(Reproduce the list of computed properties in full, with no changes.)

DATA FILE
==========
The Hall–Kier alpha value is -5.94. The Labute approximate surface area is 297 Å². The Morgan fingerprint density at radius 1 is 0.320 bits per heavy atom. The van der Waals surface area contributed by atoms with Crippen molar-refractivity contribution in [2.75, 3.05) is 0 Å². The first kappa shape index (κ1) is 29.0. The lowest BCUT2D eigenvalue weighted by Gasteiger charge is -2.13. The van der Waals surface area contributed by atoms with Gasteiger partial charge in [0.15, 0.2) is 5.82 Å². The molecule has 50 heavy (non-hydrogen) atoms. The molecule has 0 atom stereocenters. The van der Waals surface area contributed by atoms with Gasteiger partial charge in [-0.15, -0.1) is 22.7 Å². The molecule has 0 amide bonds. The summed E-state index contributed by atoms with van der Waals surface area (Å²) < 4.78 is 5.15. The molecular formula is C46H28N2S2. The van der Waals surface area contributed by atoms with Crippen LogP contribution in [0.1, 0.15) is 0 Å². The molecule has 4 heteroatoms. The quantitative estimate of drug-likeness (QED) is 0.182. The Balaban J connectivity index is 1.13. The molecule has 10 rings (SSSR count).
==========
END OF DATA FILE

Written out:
The Hall–Kier alpha value is -5.94. The Labute approximate surface area is 297 Å². The Morgan fingerprint density at radius 1 is 0.320 bits per heavy atom. The van der Waals surface area contributed by atoms with Crippen molar-refractivity contribution in [2.75, 3.05) is 0 Å². The first kappa shape index (κ1) is 29.0. The lowest BCUT2D eigenvalue weighted by Gasteiger charge is -2.13. The van der Waals surface area contributed by atoms with Gasteiger partial charge in [0.15, 0.2) is 5.82 Å². The molecule has 50 heavy (non-hydrogen) atoms. The molecule has 0 atom stereocenters. The van der Waals surface area contributed by atoms with Gasteiger partial charge in [-0.15, -0.1) is 22.7 Å². The molecule has 0 amide bonds. The summed E-state index contributed by atoms with van der Waals surface area (Å²) < 4.78 is 5.15. The molecular formula is C46H28N2S2. The van der Waals surface area contributed by atoms with Crippen LogP contribution in [0.1, 0.15) is 0 Å². The molecule has 4 heteroatoms. The quantitative estimate of drug-likeness (QED) is 0.182. The Balaban J connectivity index is 1.13. The molecule has 10 rings (SSSR count).